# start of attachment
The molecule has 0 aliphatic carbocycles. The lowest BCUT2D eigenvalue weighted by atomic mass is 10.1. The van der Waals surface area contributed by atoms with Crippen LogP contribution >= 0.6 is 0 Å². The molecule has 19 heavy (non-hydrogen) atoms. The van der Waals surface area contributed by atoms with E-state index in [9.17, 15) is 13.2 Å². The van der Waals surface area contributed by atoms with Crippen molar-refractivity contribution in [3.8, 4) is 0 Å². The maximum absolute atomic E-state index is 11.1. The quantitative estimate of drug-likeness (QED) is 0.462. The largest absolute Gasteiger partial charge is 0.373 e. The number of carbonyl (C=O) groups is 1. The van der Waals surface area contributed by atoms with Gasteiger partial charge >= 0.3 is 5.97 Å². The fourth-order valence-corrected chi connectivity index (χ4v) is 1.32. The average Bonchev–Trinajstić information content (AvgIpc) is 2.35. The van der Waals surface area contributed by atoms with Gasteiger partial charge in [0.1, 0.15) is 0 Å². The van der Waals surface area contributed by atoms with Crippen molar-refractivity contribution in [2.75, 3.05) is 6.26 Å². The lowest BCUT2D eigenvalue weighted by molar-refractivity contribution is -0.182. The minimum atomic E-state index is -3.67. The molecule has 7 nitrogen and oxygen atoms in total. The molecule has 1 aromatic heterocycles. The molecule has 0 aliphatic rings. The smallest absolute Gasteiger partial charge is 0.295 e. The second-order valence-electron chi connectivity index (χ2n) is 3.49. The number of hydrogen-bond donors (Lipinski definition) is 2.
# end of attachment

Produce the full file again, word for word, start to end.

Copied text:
The molecule has 0 aliphatic carbocycles. The lowest BCUT2D eigenvalue weighted by atomic mass is 10.1. The van der Waals surface area contributed by atoms with Crippen LogP contribution >= 0.6 is 0 Å². The molecule has 19 heavy (non-hydrogen) atoms. The van der Waals surface area contributed by atoms with E-state index in [9.17, 15) is 13.2 Å². The van der Waals surface area contributed by atoms with Crippen molar-refractivity contribution in [3.8, 4) is 0 Å². The maximum absolute atomic E-state index is 11.1. The quantitative estimate of drug-likeness (QED) is 0.462. The largest absolute Gasteiger partial charge is 0.373 e. The number of carbonyl (C=O) groups is 1. The van der Waals surface area contributed by atoms with Gasteiger partial charge >= 0.3 is 5.97 Å². The fourth-order valence-corrected chi connectivity index (χ4v) is 1.32. The average Bonchev–Trinajstić information content (AvgIpc) is 2.35. The van der Waals surface area contributed by atoms with Gasteiger partial charge in [0.1, 0.15) is 0 Å². The van der Waals surface area contributed by atoms with Crippen molar-refractivity contribution in [2.75, 3.05) is 6.26 Å². The lowest BCUT2D eigenvalue weighted by molar-refractivity contribution is -0.182. The minimum atomic E-state index is -3.67. The molecule has 7 nitrogen and oxygen atoms in total. The molecule has 1 aromatic heterocycles. The molecule has 0 aliphatic rings. The smallest absolute Gasteiger partial charge is 0.295 e. The second-order valence-electron chi connectivity index (χ2n) is 3.49. The number of hydrogen-bond donors (Lipinski definition) is 2.